The first is in its partnership with Raven Software, who are leading development on Black Ops Cold War's campaign. Before development started in earnest, Raven showed the team at Treyarch a "tonal" video of archival footage narrated by an old interview of controversial KGB defector Yuri Bezmenov. The same video released last week to tease this year's Call of Duty and led to a flurry of alt-right sentiments to flood the YouTube comments. While it is just a tonal piece that lightly frames Bezmenov and the Soviet Union as the "villain" of Black Ops Cold War (Russia is always the bad guy in Call of Duty games—surprise!), it doesn't change the fact that the flagrant use of his words is troubling for a major game publisher and developer to trot out.
Raven then developed a prototype to represent "what the Cold War could look like in a Black Ops game." (Despite, y'know, the series being set during both real and fictional Cold Wars in the past.) The prototype convinced Treyarch that "this was the right partnership" that could make a shorter development cycle possible—because it was even more of a collaborative effort than past Call of Duty games.
"I think that a lot needs to be said about how well the team rallied really quickly; they adapted really fast and started to work right away," Bunting tells us and other publications during a roundtable Q&A after the presentation.
Not even the pandemic of COVID-19 derailed development, as the team pivoted to at-home voice recording for background characters. During the presentation for Black Ops Cold War, clips of actors performing voice lines, actions, and even blood-curdling screaming all via webcam were shown. "And as I mentioned before, we'd been doing a lot of work towards building the tech out for next generation and just the opportunity of [...] when the next-gen consoles launch to have a Black Ops title be a launch title, that was just kind of the thing that sealed the deal," he says. "Just, it was too important, and we wanted to make it happen."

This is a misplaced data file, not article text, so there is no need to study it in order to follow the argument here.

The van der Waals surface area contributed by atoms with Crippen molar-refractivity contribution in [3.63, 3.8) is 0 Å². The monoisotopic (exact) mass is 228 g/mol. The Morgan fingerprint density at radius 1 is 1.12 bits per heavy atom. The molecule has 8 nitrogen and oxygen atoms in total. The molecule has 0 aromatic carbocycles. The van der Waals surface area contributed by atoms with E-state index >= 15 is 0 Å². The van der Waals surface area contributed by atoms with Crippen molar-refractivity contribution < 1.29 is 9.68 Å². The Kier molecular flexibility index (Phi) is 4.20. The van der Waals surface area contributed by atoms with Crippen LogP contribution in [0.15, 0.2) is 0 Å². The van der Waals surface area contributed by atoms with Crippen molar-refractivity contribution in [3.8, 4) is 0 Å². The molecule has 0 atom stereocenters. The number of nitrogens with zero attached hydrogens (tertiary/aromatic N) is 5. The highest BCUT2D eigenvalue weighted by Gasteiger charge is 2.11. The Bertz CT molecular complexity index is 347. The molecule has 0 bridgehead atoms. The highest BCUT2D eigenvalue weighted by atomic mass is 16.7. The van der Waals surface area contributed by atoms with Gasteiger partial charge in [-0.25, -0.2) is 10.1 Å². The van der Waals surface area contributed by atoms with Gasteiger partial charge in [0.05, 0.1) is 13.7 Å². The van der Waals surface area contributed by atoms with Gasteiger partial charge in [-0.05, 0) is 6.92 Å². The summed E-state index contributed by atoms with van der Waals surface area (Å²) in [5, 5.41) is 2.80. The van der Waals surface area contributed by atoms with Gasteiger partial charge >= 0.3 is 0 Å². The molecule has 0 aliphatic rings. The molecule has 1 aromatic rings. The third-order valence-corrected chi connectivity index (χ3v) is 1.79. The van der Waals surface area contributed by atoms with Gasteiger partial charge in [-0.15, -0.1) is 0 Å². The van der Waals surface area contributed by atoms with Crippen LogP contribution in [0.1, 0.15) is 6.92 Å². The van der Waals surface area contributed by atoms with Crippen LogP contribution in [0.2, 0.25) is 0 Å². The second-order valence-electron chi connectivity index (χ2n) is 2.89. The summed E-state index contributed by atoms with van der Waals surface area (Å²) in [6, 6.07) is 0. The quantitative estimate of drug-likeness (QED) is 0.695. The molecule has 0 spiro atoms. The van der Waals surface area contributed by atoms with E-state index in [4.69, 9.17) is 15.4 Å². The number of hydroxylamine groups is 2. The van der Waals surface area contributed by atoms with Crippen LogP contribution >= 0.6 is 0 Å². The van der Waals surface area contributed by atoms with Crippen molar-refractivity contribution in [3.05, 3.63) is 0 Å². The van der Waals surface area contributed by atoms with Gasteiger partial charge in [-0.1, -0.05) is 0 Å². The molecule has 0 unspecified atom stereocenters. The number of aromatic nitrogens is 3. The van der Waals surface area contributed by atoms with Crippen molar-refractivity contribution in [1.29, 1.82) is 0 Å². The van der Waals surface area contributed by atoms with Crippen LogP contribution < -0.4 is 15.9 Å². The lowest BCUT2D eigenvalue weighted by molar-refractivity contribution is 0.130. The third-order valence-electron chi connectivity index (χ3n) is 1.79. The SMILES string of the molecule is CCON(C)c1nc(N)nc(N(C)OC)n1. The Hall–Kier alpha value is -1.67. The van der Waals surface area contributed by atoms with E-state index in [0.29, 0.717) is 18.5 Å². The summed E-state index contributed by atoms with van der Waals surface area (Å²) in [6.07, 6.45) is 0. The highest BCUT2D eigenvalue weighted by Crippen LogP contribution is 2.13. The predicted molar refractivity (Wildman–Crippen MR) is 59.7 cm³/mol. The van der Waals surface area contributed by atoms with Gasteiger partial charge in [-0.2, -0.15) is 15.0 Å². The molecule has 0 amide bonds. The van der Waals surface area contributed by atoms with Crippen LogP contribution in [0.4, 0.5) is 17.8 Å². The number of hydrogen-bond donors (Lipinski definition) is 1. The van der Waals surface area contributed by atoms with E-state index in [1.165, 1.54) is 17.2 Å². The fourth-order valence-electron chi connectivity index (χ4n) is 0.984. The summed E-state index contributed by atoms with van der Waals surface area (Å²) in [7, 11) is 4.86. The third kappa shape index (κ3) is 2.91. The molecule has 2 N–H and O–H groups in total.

Activision, Treyarch, and Raven Software aren't ready to discuss how next-gen pricing will work, and gave few details on multiplayer. On Sept. 9, Activision will host a full multiplayer reveal for Call of Duty: Black Ops Cold War, though additional news about Zombies will come in later weeks. Similar to Modern Warfare, Black Ops Cold War will offer post-launch content (though the fact sheet is unclear if it will be free like Modern Warfare's post-launch maps) of new multiplayer maps and Zombies-related content, as well as in-game events. The Battle Pass system will also be returning.
Warzone players will be able to retain their Operators and weapon blueprints from Modern Warfare, despite the battle royale's switch to sharing progression with Black Ops Cold War. And last of all, just as with Modern Warfare, Black Ops Cold War is a cross-play experience with shared multiplayer not just across current platforms, but cross-generation with PlayStation 5 and Xbox Series X as well.
Alas, like how last year's Call of Duty: Modern Warfare spun the series in bold new directions with its new engine, free content structure, and unified progression across modes, Black Ops Cold War is seeking to take that new way of thinking to the campaign side of things. Considering the widely disliked current-gen debut of Call of Duty: Ghosts in 2013, moving forward with a potentially-polarizing Call of Duty is a worrying move. Still, we'll see if Call of Duty: Black Ops Cold War's bold nonlinear campaign is able to pull it off when the game's out on Nov. 13 for Xbox One, PlayStation 4, and PC via Battle.net, with PS5 and Xbox Series X releases to follow on whatever day the platforms are released, respectively.